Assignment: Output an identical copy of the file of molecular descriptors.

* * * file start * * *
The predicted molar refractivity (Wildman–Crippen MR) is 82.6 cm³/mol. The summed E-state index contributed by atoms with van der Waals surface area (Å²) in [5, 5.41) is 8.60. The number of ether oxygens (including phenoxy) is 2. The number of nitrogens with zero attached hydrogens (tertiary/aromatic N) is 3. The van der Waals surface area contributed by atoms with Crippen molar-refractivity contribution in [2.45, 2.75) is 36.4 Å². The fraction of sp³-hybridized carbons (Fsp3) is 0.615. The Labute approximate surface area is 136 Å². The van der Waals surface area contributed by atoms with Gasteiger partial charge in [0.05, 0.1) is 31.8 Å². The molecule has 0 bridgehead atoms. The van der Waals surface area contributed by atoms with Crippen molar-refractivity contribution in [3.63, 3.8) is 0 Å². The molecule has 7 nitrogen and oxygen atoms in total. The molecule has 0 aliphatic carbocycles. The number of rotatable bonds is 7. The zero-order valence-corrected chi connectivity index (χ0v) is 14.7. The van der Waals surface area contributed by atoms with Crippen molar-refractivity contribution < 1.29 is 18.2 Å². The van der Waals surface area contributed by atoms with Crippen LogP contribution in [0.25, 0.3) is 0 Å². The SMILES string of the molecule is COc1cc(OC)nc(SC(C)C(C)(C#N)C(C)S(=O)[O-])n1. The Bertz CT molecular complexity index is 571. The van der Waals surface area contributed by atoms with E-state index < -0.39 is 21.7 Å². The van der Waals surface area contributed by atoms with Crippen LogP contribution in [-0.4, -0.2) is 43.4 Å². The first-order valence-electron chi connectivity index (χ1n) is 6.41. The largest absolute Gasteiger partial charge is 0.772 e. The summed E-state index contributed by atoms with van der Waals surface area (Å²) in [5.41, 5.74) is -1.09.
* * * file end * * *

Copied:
The predicted molar refractivity (Wildman–Crippen MR) is 82.6 cm³/mol. The summed E-state index contributed by atoms with van der Waals surface area (Å²) in [5, 5.41) is 8.60. The number of ether oxygens (including phenoxy) is 2. The number of nitrogens with zero attached hydrogens (tertiary/aromatic N) is 3. The van der Waals surface area contributed by atoms with Crippen molar-refractivity contribution in [2.45, 2.75) is 36.4 Å². The fraction of sp³-hybridized carbons (Fsp3) is 0.615. The Labute approximate surface area is 136 Å². The van der Waals surface area contributed by atoms with Gasteiger partial charge in [0.05, 0.1) is 31.8 Å². The molecule has 0 bridgehead atoms. The van der Waals surface area contributed by atoms with Crippen molar-refractivity contribution in [3.63, 3.8) is 0 Å². The molecule has 7 nitrogen and oxygen atoms in total. The molecule has 0 aliphatic carbocycles. The number of rotatable bonds is 7. The zero-order valence-corrected chi connectivity index (χ0v) is 14.7. The van der Waals surface area contributed by atoms with Crippen molar-refractivity contribution < 1.29 is 18.2 Å². The van der Waals surface area contributed by atoms with Crippen LogP contribution in [0.25, 0.3) is 0 Å². The SMILES string of the molecule is COc1cc(OC)nc(SC(C)C(C)(C#N)C(C)S(=O)[O-])n1. The Bertz CT molecular complexity index is 571. The van der Waals surface area contributed by atoms with E-state index < -0.39 is 21.7 Å². The van der Waals surface area contributed by atoms with Crippen LogP contribution in [-0.4, -0.2) is 43.4 Å². The first-order valence-electron chi connectivity index (χ1n) is 6.41. The largest absolute Gasteiger partial charge is 0.772 e. The summed E-state index contributed by atoms with van der Waals surface area (Å²) in [5.41, 5.74) is -1.09.